Piazza v. Kellim

Summarized by:

  • Court: Oregon Court of Appeals
  • Area(s) of Law: Tort Law
  • Date Filed: 06-03-2015
  • Case #: A153286
  • Judge(s)/Court Below: Lagesen, P.J. for the Court; Tookey, J.; & Edmonds, S.J., dissenting.
  • Full Text Opinion

Under Oregon tort law, a plaintiff must plead and prove foreseeability of harm from third-party criminal action by showing (1) the defendant’s conduct caused a foreseeable risk; (2) the risk was to an interest of a kind that the law protects against negligent invasion; (3) the defendant’s conduct was unreasonable considering the risk; (4) the conduct caused the plaintiff’s harm; and (5) the plaintiff was within the class of persons and the harm was within the general type of potential injuries that made the defendant’s conduct negligent.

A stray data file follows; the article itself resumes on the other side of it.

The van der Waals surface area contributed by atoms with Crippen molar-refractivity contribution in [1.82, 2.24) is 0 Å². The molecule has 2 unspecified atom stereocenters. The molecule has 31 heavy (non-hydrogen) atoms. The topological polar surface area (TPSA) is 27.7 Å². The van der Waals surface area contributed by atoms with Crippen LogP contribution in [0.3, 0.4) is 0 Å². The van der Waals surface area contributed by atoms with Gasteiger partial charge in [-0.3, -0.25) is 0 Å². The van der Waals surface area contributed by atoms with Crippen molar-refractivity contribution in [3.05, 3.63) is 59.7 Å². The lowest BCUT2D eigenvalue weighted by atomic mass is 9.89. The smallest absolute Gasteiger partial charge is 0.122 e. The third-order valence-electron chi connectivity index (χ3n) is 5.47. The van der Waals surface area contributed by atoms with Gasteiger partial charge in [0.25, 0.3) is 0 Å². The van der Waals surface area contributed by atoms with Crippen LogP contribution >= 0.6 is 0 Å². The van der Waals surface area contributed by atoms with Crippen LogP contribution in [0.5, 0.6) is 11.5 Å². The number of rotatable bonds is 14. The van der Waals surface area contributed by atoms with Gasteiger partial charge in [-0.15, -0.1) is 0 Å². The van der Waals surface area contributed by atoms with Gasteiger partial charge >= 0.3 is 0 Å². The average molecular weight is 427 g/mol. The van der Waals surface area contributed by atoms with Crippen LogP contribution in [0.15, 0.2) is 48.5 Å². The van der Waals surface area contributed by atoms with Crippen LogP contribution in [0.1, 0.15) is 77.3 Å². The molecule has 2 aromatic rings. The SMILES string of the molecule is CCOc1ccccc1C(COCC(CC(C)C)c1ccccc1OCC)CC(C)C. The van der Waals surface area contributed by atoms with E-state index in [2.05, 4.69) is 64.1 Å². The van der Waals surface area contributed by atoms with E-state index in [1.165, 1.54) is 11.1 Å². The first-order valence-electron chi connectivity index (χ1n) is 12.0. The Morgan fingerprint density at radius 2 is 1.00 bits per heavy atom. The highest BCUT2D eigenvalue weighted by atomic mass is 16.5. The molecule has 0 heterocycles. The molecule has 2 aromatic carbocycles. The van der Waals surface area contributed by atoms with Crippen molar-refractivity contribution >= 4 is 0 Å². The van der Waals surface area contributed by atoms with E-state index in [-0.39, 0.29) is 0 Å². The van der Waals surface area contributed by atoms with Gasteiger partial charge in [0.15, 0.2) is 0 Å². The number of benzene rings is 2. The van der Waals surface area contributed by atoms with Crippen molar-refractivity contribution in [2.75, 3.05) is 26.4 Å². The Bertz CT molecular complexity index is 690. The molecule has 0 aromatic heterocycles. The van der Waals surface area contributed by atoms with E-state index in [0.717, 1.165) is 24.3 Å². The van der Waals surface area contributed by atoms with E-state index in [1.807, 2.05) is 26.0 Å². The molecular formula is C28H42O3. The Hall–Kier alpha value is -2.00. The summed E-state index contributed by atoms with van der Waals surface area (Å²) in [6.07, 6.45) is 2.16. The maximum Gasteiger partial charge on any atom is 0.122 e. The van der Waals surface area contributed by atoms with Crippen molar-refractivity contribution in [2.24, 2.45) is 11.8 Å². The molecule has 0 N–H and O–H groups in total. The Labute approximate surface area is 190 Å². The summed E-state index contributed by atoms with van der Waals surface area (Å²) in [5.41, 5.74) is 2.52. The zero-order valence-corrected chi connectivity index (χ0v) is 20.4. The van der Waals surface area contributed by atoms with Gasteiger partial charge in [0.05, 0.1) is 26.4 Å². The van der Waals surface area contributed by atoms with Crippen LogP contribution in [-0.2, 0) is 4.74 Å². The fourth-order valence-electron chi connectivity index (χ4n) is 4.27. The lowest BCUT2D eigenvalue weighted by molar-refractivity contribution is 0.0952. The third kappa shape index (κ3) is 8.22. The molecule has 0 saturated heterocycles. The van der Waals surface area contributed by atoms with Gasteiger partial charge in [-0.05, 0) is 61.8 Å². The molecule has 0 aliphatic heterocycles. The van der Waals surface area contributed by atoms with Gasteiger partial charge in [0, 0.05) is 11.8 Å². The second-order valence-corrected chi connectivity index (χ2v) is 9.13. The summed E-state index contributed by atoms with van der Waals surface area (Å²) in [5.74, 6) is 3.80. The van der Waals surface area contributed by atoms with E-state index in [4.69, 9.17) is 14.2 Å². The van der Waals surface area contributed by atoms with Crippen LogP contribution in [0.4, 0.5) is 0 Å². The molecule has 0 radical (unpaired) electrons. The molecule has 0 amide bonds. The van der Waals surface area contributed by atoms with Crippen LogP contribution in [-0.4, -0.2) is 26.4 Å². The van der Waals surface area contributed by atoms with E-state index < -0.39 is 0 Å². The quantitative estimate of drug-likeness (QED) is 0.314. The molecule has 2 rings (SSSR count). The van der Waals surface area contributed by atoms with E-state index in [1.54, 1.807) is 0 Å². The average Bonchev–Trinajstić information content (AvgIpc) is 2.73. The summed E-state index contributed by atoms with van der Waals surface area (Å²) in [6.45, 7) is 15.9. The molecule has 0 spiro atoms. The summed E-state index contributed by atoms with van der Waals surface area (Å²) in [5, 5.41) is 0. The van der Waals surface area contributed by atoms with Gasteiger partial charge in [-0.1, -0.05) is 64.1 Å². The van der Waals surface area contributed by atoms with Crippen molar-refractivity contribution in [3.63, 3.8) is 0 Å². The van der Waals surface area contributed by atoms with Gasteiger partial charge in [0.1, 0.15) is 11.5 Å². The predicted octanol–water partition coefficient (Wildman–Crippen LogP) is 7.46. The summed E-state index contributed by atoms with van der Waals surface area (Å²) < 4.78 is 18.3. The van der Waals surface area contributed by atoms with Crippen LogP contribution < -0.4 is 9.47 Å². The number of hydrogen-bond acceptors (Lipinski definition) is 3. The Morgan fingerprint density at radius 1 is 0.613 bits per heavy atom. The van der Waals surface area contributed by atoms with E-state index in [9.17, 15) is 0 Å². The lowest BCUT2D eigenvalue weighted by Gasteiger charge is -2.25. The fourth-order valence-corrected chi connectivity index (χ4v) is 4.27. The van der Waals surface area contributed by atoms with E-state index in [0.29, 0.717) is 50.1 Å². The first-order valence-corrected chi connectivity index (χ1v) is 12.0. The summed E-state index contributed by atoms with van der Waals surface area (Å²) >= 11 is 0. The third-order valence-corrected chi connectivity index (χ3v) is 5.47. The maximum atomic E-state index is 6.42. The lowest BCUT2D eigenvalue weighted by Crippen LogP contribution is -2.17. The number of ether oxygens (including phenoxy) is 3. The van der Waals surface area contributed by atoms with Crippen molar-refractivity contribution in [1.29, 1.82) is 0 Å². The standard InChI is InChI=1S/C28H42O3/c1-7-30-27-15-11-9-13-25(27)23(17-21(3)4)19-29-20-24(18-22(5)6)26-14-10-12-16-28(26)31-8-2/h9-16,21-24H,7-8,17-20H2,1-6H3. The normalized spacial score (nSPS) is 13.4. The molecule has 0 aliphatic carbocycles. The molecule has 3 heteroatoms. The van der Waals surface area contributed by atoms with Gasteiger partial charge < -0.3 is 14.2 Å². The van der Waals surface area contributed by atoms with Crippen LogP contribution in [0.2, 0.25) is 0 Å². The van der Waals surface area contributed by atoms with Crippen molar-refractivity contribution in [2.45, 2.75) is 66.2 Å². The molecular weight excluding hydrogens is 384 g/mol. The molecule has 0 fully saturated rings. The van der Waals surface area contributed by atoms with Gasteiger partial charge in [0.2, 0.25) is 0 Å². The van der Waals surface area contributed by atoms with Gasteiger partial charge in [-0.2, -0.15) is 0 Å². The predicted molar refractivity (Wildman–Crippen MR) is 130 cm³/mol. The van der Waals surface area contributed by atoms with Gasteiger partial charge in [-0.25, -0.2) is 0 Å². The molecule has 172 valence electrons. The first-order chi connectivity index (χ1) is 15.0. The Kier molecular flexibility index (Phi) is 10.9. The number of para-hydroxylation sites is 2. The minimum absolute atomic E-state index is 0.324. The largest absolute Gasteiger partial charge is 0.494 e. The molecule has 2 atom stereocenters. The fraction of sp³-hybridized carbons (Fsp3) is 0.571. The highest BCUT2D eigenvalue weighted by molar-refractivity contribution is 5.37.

Plaintiff Piazza appealed the trial court’s grant of summary judgment in favor of Defendants Rotary International District and The Zone (Respondents). Piazza brought a negligence claim against Respondents as a personal representative of the family of a 17-year old foreign exchange student (the decedent) who was killed while standing in line in front of the Zone, an underage dance club. The decedent was waiting outside the club to celebrate a birthday party with friends when a schizophrenic man fired upon the line, killing the decedent. Piazza alleged that the Respondents should have foreseen the inherent danger of an outdoors line based on the violent history of the neighboring area and the club itself. The Respondents argued, and the trial court agreed, that such a random criminal intervention by that schizophrenic man can never be foreseen. On appeal, the Court reviewed all evidence in a light favorable to Piazza to determine whether any reasonable juror could conclude that Piazza had alleged a colorable claim. The Court further addressed the standard of “reasonable foreseeability” for harm arising from third-party criminal conduct. The Court determined that a reasonable jury could find that Respondents should have reasonably foreseen the general class of harm alleged by Piazza (injury to young patrons waiting in line outside the club in that neighborhood), and that the harm suffered by the decedent fell within that harm. The trial court’s order of summary judgment was Reversed and Remanded.

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